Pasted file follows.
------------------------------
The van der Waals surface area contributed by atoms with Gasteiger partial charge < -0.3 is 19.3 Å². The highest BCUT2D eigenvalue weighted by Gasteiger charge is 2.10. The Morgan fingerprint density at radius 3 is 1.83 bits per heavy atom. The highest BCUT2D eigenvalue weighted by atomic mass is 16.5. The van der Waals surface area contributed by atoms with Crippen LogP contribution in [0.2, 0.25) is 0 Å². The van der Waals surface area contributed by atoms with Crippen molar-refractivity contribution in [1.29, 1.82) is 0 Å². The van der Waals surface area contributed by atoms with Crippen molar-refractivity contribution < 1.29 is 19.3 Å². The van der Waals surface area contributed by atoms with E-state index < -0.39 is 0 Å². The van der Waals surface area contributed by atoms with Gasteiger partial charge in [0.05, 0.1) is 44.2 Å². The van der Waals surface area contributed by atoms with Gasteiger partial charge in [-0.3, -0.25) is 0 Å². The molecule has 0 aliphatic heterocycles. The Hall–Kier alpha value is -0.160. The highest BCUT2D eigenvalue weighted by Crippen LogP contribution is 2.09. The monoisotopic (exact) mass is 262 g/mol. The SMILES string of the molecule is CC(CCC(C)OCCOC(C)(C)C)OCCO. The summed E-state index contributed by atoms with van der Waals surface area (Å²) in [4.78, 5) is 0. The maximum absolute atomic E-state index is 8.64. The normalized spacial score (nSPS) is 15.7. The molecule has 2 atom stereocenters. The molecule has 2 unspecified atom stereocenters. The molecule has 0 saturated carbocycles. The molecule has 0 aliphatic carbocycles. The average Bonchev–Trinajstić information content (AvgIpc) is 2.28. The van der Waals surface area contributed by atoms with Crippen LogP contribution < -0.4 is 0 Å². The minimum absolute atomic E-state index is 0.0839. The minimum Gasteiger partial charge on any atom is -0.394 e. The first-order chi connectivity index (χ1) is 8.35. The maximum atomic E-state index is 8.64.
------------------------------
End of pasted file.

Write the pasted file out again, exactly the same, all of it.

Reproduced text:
The van der Waals surface area contributed by atoms with Gasteiger partial charge < -0.3 is 19.3 Å². The highest BCUT2D eigenvalue weighted by Gasteiger charge is 2.10. The Morgan fingerprint density at radius 3 is 1.83 bits per heavy atom. The highest BCUT2D eigenvalue weighted by atomic mass is 16.5. The van der Waals surface area contributed by atoms with Crippen LogP contribution in [0.2, 0.25) is 0 Å². The van der Waals surface area contributed by atoms with Crippen molar-refractivity contribution in [1.29, 1.82) is 0 Å². The van der Waals surface area contributed by atoms with Crippen molar-refractivity contribution < 1.29 is 19.3 Å². The van der Waals surface area contributed by atoms with E-state index < -0.39 is 0 Å². The van der Waals surface area contributed by atoms with Gasteiger partial charge in [0.05, 0.1) is 44.2 Å². The van der Waals surface area contributed by atoms with Gasteiger partial charge in [-0.3, -0.25) is 0 Å². The molecule has 0 aliphatic heterocycles. The Hall–Kier alpha value is -0.160. The highest BCUT2D eigenvalue weighted by Crippen LogP contribution is 2.09. The monoisotopic (exact) mass is 262 g/mol. The SMILES string of the molecule is CC(CCC(C)OCCOC(C)(C)C)OCCO. The summed E-state index contributed by atoms with van der Waals surface area (Å²) in [4.78, 5) is 0. The maximum absolute atomic E-state index is 8.64. The normalized spacial score (nSPS) is 15.7. The molecule has 2 atom stereocenters. The molecule has 2 unspecified atom stereocenters. The molecule has 0 saturated carbocycles. The molecule has 0 aliphatic carbocycles. The average Bonchev–Trinajstić information content (AvgIpc) is 2.28. The van der Waals surface area contributed by atoms with Crippen LogP contribution < -0.4 is 0 Å². The minimum absolute atomic E-state index is 0.0839. The minimum Gasteiger partial charge on any atom is -0.394 e. The first-order chi connectivity index (χ1) is 8.35. The maximum atomic E-state index is 8.64.